Last weekend’s New York Times story on the ArtBasel jury must have made everyone very happy. The Times was touting the story on social media as something of a cabal: “At Art Basel, six dealers have become among the most powerful gatekeepers — and tastemakers — in the art world.” But Times own story details the ways in which the jury is constituted and can be circumvented that counter the suggestion there is a seniority system by some other name.
No matter. The very suggestion the fair is hyper-exclusive will only increase the perception that ArtBasel remains at the apex of the art market:
Most galleries admitted for the first time, or after at least one year’s absence, end up in second-tier locations at the fair, according to six years of fair data. And most are not invited back the next year. More established dealers — the Gagosians, Paces and Zwirners, who derive power from their superstar clients and artists — dominate the inner aisles of the ground and second floors of the main hall, considered by many the most sought-after real estate in the art fair world.
On the ground floor, home to more than 100 galleries, typically about 90 percent were in the fair the prior year.
Mr. Spiegler said the fair had reconfigured the ground floor layout this year to place booths exhibiting similar art next to one another, a decision that meant lots of galleries had to switch places. And the lineup of roughly 220 dealers in the fair’s main section, known as the Galleries sector, will feature a host of faces not present five years ago, he said.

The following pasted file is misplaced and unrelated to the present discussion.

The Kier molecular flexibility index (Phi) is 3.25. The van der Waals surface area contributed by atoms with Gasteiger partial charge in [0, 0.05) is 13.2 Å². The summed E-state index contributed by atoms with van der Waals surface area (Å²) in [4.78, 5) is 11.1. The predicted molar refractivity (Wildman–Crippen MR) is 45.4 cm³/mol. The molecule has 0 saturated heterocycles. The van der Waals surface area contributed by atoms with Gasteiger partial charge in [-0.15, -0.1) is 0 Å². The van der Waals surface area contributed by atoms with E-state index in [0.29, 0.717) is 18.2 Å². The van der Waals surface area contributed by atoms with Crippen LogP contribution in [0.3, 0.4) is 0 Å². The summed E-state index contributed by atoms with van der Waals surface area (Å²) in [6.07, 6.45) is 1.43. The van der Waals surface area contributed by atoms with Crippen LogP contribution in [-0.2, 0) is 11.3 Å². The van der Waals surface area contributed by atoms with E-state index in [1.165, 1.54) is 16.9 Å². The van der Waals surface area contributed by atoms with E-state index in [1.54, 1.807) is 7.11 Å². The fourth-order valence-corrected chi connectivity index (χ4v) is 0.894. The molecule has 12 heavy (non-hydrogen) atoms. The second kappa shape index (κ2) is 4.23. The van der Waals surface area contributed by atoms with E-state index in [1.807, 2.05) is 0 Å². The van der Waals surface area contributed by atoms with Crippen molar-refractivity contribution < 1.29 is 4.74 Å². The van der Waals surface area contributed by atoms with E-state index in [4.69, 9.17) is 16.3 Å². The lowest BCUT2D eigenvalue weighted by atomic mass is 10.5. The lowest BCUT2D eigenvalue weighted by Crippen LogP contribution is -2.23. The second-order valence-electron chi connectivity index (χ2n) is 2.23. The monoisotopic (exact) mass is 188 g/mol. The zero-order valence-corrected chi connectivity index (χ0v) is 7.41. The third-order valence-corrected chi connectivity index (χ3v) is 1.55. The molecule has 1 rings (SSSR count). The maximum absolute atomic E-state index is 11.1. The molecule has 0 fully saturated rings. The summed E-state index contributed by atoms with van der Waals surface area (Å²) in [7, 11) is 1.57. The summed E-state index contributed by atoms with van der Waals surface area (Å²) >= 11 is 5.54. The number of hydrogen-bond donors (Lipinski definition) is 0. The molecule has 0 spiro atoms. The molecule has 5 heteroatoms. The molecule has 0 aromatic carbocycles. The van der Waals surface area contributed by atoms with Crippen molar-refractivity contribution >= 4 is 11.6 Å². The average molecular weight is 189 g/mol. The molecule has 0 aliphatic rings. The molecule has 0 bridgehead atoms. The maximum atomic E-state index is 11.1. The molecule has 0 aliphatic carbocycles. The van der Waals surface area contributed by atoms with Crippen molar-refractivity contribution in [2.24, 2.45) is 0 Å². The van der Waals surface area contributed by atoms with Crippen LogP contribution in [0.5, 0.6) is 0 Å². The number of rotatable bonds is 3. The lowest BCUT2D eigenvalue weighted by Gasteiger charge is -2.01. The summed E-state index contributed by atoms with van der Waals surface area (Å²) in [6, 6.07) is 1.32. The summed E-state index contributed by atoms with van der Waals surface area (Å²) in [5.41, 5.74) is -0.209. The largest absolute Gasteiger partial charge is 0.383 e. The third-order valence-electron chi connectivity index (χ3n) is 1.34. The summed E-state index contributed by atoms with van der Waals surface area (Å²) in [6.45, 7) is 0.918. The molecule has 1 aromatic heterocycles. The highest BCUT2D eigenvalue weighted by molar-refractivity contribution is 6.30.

“We feel that a turnover of 60 galleries in five years in the Galleries sector is a reflection of the development and changes within the art market,” he said.
Newcomers do break into the elite ranks and stick around, sometimes replacing veteran galleries. Consider Mr. McCaffrey, the New York dealer, who first applied for the 2011 fair, was admitted in 2012 and has returned every year since. He described his selection as “one of the most memorable moments of my life.”
At Art Basel, a Powerful Jury Controls the Market (NYTimes.com)